During WWII other aids came along - GEE, LORAN, DECCA that further reduced error or provided more info.

So a lot of our problem is that the sim just isn't built for representing navigation in 1949.

here are some basic references:

Most of this isn't really 'ancient' history.... the first production installation of Inertial Navigation Systems in a commercial aircraft wasn't until the B-747; early Sat-Nav systems didn't get used until the late 1980's- military installations were, of course earlier but the U.S. Air Force and U.S. Navy continued instructing military aviators on Celestial Nav until 1997.

June 26th, 2009, 09:47
Another thing we don’t have that real flight crews had, even in the early 1940s, was the ability to “ADF” radio stations at very long ranges. Not just ADF stations, but civil broadcast stations. I read that when there was to be a flight of B-17s from the West Coast to Hawaii (about 2200 miles) the radio stations at Honolulu would stay on all night to allow the Fortresses to DF on them from quite a ways out. It would be cool to have this sort of ability in FS.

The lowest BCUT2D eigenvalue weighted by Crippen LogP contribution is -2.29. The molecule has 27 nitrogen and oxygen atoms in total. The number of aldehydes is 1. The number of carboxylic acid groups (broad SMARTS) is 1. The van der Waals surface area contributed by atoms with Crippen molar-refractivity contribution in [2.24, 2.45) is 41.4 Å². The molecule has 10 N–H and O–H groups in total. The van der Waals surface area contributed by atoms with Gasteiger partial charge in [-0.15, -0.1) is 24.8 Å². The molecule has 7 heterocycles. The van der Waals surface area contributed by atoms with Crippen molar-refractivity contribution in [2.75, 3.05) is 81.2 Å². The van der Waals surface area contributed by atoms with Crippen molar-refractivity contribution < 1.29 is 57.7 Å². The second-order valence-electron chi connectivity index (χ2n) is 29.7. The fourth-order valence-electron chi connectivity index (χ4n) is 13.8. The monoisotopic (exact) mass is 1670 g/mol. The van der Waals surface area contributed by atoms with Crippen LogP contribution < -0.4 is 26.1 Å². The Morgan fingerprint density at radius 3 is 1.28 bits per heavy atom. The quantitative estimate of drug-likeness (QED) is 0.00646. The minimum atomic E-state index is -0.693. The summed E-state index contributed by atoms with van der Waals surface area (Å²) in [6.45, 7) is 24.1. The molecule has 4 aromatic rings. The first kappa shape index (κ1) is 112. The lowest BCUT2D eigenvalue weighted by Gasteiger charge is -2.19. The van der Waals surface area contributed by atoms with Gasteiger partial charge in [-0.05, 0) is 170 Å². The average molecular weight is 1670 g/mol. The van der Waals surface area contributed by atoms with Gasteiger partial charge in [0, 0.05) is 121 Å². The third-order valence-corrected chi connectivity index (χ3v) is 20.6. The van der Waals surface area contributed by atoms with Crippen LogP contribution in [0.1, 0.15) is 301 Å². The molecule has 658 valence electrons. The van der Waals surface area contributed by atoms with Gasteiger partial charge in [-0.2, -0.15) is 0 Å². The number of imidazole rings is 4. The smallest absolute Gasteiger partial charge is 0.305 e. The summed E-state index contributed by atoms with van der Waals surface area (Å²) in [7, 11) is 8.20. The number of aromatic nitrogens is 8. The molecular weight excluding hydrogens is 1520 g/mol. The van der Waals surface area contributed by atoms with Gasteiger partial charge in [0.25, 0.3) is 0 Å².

Highmike came up with a rather clever and simple procedure for great circle navigation:

Say I'm flying from Easter Island to Santiago, the flight planner tells me I should head in a 095 direction for 458 minutes! When I enter the reverse course it tells me I should head in a 267 direction, so there's an 8 degree difference between my departure heading and the compass point opposite my heading for the reverse course, namely 95 - 87 = 8. I may leave Easter Island heading 095, but I should arrive at Santiago heading 087, and I should adjust my heading one degree every 458 / 8 = 57 minutes.
This does not compensate for magnetic variation, however. I plan to test this method on my two long legs coming up soon…

June 26th, 2009, 12:03
Well I'm not going to give you any instructions on doing it myself truth is I am likely to get lost my self.

I will however offer this

Its a map of intercontinetal routes based on routes from the 1930s

If they could do it in 1930 you can do it in 1949 :applause:


Source: adapted from B. Graham (1995) Geography of Air Transport, Chichester: Wiley.

There is some other text I did not want to copy you know copywrite laws but you can read it here